Migrant Birth Boom

Thursday, 31 July 2014

BIRTHS to foreign nationals in the Armagh District rocketed by almost 450 per cent over the course of a decade, the Ulster Gazette can reveal.
A total of 2,807 births were recorded during 2011, to residents born outside the United Kingdom or Republic of Ireland, compared to just 519, in 2001.
According to the figures released by Oxford University's Migration Observatory, the dramatic increase in the number of migrant births by 2,288 in Armagh over a 10 year period, equates to a staggering rise of 441 per cent.
From the findings, residents born outside the UK and Republic of Ireland, now have a 4.7 per cent share of the local population in Armagh, compared to 0.96 per cent in 2001, which represents a 394.5 per cent increase.
After the UK and Republic of Ireland, the major analysis study on the international migrant population found the most common country of birth of usual residents in Northern Ireland was Poland, followed by Lithuania, India, the USA and Germany.
Locally, in Armagh, the Lithuanian community represented the largest proportion of migrant births in 2011, with 28.6 per cent recorded.
This was then followed by Poland with 21.9 per cent, the USA with 4.6 per cent, India with 2.6 per cent, and Germany with 2.4 per cent. Others represented 39.9 per cent.
Overall, Belfast had by far the largest population of residents born outside the UK and the Republic of Ireland, with 18,414 births recorded, followed by Craigavon in second with 6,712 and Dungannon in third with 5,998.
Over recent years, The Mall Presbyterian Church in Armagh has been working to help involve and integrate migrant families into the local community, by hosting language classes and children's clubs.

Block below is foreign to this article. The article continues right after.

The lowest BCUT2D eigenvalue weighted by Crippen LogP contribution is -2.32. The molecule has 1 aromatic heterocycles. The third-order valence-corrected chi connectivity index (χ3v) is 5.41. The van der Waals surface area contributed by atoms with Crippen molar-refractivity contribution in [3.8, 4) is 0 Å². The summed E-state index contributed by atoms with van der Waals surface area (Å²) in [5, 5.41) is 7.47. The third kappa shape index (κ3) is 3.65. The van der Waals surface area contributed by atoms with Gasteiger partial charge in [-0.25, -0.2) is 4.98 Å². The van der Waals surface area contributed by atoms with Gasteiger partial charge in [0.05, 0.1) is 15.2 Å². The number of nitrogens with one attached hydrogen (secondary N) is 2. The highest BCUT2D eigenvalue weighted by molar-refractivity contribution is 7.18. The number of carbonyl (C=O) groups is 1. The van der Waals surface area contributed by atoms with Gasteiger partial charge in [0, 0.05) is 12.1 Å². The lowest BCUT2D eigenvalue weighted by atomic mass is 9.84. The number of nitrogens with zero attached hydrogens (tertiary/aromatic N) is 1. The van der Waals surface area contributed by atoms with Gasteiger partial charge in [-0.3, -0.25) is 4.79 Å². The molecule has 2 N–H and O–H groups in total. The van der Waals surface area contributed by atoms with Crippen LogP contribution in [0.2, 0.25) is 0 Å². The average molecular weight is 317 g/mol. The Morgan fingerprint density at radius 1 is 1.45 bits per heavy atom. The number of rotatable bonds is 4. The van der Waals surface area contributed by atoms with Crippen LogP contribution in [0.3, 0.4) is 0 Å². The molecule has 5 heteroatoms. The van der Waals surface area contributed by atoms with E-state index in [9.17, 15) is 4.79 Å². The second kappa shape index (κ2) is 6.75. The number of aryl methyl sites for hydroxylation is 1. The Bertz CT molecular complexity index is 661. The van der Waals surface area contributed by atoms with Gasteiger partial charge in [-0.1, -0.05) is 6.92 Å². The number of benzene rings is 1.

Recognising the difficulties being faced by parents with young children wishing to avail of language tuition, the church decided to expand its provision, by offering a creche/children's club to coincide with the classes.
“We have certainly hosted a language class for them for six or seven years and we have also run groups for their children," explained William Scott, an elder at The Mall Presbyterian Church.
“The classes were open until June and would be due to start again in September. We are in the hands, to a large extent, to the Southern Regional College, because they actually serviced the language classes and we are in their hands as to whether they need us.
“It is just a fact of life, we have many more migrant folk in the community and we are more than happy to help and welcome and support them into the community.
“Not very many have actually become members of the church, but we have had folk who have dropped in to services on occasion and sent their children to our Holiday Bible Club each July.
“We make everyone welcome regardless of their background. In our view, folk who come into the area ought to be welcomed, and encouraged to associate themselves with the Christian community in the city, and we would want to play our part in making them welcome in that regard," Mr Scott added.

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